Hiding the Ballot Box from the Cat, and Other Tales of a Deputy Returning Officer

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How'd You Get That Job? Tuesday, July 08, 2014 View Count = 1452

Hiding the Ballot Box from the Cat, and Other Tales of a Deputy Returning Officer

Today's blog post is by Emily McCay

If you have ever felt small in the face of an election, a bug on the windshield of the democratic bus, my suggestion to you is to apply for a job the next time we go to the polls. I became involved in the June Ontario election for no reason other than I had nothing to lose. A recent social work graduate, I had more time than money on my hands. A friend suggested the opportunity, and the application was so simple I used my smartphone to complete it while sitting on a patio, and finished before my coffee was cold. By 6pm that day I was confirmed as a Deputy Returning Officer. 


Settling in for a long night of reading



After confirming my position and learning that a D.R.O. was entirely responsible for managing and counting the ballots for their poll, I began to wonder, “Don’t they want someone who knows what they’re doing?” I was feeling a familiar sense of intimidation that I’d previously felt when confronted with the looming specter of democracy. I have always voted, but felt uneasy each time. Each election felt so official and serious that the process of voting effectively distanced me from democracy. How could I possibly be responsible for a piece of this process? 

It wasn’t until I brought home all the electoral supplies I had been issued, including all the ballots for my poll and the list of electors, that my perspective began to shift. I realized, as I hauled my surprisingly heavy load through the front door, that all over the province there were people, just like me, trying to figure out where on earth they were going to keep their ballot box for two days so their cat wouldn’t tear them to pieces. All kinds of regular citizens feeling a swirling mix of trepidation, responsibility and excitement at the thought of pitching in with all the other election workers in Ontario to do something we can only accomplish as a collective, run an election. The election wouldn’t happen in spite of my involvement; it would run because of it.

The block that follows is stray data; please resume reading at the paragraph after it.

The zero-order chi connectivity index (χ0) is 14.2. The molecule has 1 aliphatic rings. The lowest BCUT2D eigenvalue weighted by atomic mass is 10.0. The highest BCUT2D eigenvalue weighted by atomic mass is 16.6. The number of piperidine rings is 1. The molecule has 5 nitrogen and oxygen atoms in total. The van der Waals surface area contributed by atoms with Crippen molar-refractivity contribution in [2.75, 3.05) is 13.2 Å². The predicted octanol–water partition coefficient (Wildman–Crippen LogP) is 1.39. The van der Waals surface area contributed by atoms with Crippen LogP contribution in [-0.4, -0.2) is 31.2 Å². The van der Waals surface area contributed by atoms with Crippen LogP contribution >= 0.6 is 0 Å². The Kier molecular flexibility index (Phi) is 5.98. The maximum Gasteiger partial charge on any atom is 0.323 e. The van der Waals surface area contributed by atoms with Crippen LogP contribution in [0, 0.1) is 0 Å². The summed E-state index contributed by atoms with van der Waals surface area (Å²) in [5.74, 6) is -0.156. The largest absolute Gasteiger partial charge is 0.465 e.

As I made my way down my block on Election Day, enormous ballot box awkwardly balanced on my hip, I felt capable, and excited to participate. My poll clerk found me, having recognized my voice from a phone conversation, and together we just muddled through the instructions in the manual regarding how to set up our poll. When the first voters appeared at 9am, we began to settle into our rhythm for the next 12 hours. My poll clerk and I were as different as can be, he was a man many years my senior with a global perspective, we discussed issues of evolution, physics and social trends between voters. By the end of the day, when it was time to count the ballots, I was much more comfortable with my authority. When challenged by a scutineer representing one of the main parties, I firmly stood by my decision. 

As I watched the other polls in our gymnasium reconcile their ballot counts, I relished standing in the middle of our all-too-human electoral system. I stood in awe of how little time it had taken me to feel like an insider to the process, realizing that we are all really insiders no matter what our role, so long as we participate. As I packed up my bag of ballots and reports to deliver to the riding headquarters, I also noted how vulnerable the electoral process is. While there are, no doubt, detailed checks and balances in place in our system, every election employee can shift the process. Incomplete instructions given to voters, or inaccurately accepting or rejecting ballots can alter the outcome of an election, even if only temporarily. Equally important, our engagement with the electorate may have a lasting impact on their experience as a voter. We may not be able to eliminate all traces of human error from our roles as Poll Officials, but we can help our fellow electors feel welcome and engaged. 

Ultimately, the integrity of our democracy depends on what we put into it. So if you feel disconnected, intimidated or even a little jaded in the face of elections, I recommend you volunteer to dive right into the heart of it, and help the rest of us keep it above water. 



Emily McCay is a recent graduate of the School of Social Work at Ryerson University. She follows politics at all levels of government, with a keen interest in issues of education and mental health. She is looking forward to voting in the Toronto Mayoral Election in October. 

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